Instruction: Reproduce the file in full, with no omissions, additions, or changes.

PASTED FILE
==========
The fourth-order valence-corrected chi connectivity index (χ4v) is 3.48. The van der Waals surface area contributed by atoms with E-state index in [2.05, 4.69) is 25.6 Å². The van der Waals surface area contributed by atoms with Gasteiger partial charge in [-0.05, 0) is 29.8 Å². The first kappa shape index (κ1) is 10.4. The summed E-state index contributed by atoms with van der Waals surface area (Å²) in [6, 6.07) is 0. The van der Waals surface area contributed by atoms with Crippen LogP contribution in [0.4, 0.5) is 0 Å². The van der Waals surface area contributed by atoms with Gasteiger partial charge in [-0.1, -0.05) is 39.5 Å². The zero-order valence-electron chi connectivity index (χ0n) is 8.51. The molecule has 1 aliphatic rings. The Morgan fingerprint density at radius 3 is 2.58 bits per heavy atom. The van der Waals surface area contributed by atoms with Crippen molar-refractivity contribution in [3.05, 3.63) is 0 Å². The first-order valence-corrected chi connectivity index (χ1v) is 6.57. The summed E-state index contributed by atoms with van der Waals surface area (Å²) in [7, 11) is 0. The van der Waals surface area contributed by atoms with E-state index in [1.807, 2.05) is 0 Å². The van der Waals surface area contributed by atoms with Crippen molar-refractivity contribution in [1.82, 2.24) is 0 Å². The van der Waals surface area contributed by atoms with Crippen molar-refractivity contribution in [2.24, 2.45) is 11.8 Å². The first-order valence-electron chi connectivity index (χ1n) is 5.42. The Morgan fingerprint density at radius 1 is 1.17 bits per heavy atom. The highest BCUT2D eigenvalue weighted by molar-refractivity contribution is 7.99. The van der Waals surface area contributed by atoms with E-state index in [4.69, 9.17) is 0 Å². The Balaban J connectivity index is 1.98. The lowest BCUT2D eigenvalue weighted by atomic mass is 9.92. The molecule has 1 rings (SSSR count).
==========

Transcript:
The fourth-order valence-corrected chi connectivity index (χ4v) is 3.48. The van der Waals surface area contributed by atoms with E-state index in [2.05, 4.69) is 25.6 Å². The van der Waals surface area contributed by atoms with Gasteiger partial charge in [-0.05, 0) is 29.8 Å². The first kappa shape index (κ1) is 10.4. The summed E-state index contributed by atoms with van der Waals surface area (Å²) in [6, 6.07) is 0. The van der Waals surface area contributed by atoms with Crippen LogP contribution in [0.4, 0.5) is 0 Å². The van der Waals surface area contributed by atoms with Gasteiger partial charge in [-0.1, -0.05) is 39.5 Å². The zero-order valence-electron chi connectivity index (χ0n) is 8.51. The molecule has 1 aliphatic rings. The Morgan fingerprint density at radius 3 is 2.58 bits per heavy atom. The van der Waals surface area contributed by atoms with Crippen molar-refractivity contribution in [3.05, 3.63) is 0 Å². The first-order valence-corrected chi connectivity index (χ1v) is 6.57. The summed E-state index contributed by atoms with van der Waals surface area (Å²) in [7, 11) is 0. The van der Waals surface area contributed by atoms with E-state index in [1.807, 2.05) is 0 Å². The van der Waals surface area contributed by atoms with Crippen molar-refractivity contribution in [1.82, 2.24) is 0 Å². The van der Waals surface area contributed by atoms with Crippen molar-refractivity contribution in [2.24, 2.45) is 11.8 Å². The first-order valence-electron chi connectivity index (χ1n) is 5.42. The Morgan fingerprint density at radius 1 is 1.17 bits per heavy atom. The highest BCUT2D eigenvalue weighted by molar-refractivity contribution is 7.99. The van der Waals surface area contributed by atoms with E-state index in [4.69, 9.17) is 0 Å². The Balaban J connectivity index is 1.98. The lowest BCUT2D eigenvalue weighted by atomic mass is 9.92. The molecule has 1 rings (SSSR count).